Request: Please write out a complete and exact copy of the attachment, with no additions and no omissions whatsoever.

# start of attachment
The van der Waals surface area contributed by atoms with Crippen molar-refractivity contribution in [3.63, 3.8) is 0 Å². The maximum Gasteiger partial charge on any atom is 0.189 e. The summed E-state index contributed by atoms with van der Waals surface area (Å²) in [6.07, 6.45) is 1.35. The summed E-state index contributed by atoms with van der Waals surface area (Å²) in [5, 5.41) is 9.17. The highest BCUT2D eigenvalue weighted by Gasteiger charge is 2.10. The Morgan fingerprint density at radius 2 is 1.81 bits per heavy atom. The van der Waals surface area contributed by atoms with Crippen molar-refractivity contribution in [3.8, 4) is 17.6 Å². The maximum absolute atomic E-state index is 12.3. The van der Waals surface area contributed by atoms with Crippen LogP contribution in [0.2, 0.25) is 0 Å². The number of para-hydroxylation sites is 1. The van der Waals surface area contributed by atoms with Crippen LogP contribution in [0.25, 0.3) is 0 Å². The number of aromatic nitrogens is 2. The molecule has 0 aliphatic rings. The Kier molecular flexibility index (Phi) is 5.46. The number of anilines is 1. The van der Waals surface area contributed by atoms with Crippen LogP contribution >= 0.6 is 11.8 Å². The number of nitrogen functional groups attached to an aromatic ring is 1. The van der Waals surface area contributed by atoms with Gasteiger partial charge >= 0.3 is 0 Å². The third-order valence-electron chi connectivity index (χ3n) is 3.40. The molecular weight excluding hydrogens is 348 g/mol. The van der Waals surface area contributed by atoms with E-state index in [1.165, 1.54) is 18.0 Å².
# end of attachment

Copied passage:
The van der Waals surface area contributed by atoms with Crippen molar-refractivity contribution in [3.63, 3.8) is 0 Å². The maximum Gasteiger partial charge on any atom is 0.189 e. The summed E-state index contributed by atoms with van der Waals surface area (Å²) in [6.07, 6.45) is 1.35. The summed E-state index contributed by atoms with van der Waals surface area (Å²) in [5, 5.41) is 9.17. The highest BCUT2D eigenvalue weighted by Gasteiger charge is 2.10. The Morgan fingerprint density at radius 2 is 1.81 bits per heavy atom. The van der Waals surface area contributed by atoms with Crippen molar-refractivity contribution in [3.8, 4) is 17.6 Å². The maximum absolute atomic E-state index is 12.3. The van der Waals surface area contributed by atoms with Crippen LogP contribution in [0.2, 0.25) is 0 Å². The number of para-hydroxylation sites is 1. The van der Waals surface area contributed by atoms with Crippen LogP contribution in [0.25, 0.3) is 0 Å². The number of aromatic nitrogens is 2. The molecule has 0 aliphatic rings. The Kier molecular flexibility index (Phi) is 5.46. The number of anilines is 1. The van der Waals surface area contributed by atoms with Crippen LogP contribution >= 0.6 is 11.8 Å². The number of nitrogen functional groups attached to an aromatic ring is 1. The van der Waals surface area contributed by atoms with Gasteiger partial charge >= 0.3 is 0 Å². The third-order valence-electron chi connectivity index (χ3n) is 3.40. The molecular weight excluding hydrogens is 348 g/mol. The van der Waals surface area contributed by atoms with E-state index in [1.165, 1.54) is 18.0 Å².